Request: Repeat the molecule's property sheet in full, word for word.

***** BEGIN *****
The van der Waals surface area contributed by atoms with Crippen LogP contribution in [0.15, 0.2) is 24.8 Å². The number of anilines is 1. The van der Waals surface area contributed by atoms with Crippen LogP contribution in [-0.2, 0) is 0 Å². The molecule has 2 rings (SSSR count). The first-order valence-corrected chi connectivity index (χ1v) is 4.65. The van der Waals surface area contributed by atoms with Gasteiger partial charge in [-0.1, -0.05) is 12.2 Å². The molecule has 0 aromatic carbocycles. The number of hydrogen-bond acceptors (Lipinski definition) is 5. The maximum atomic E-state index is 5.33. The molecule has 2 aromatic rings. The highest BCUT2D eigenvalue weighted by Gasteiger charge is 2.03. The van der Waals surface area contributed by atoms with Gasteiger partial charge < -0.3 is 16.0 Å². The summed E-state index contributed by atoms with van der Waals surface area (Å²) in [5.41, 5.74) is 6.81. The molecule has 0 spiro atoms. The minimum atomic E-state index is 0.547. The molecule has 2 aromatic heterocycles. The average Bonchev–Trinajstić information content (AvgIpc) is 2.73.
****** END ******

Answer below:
The van der Waals surface area contributed by atoms with Crippen LogP contribution in [0.15, 0.2) is 24.8 Å². The number of anilines is 1. The van der Waals surface area contributed by atoms with Crippen LogP contribution in [-0.2, 0) is 0 Å². The molecule has 2 rings (SSSR count). The first-order valence-corrected chi connectivity index (χ1v) is 4.65. The van der Waals surface area contributed by atoms with Gasteiger partial charge in [-0.1, -0.05) is 12.2 Å². The molecule has 0 aromatic carbocycles. The number of hydrogen-bond acceptors (Lipinski definition) is 5. The maximum atomic E-state index is 5.33. The molecule has 2 aromatic rings. The highest BCUT2D eigenvalue weighted by Gasteiger charge is 2.03. The van der Waals surface area contributed by atoms with Gasteiger partial charge < -0.3 is 16.0 Å². The summed E-state index contributed by atoms with van der Waals surface area (Å²) in [5.41, 5.74) is 6.81. The molecule has 0 spiro atoms. The minimum atomic E-state index is 0.547. The molecule has 2 aromatic heterocycles. The average Bonchev–Trinajstić information content (AvgIpc) is 2.73.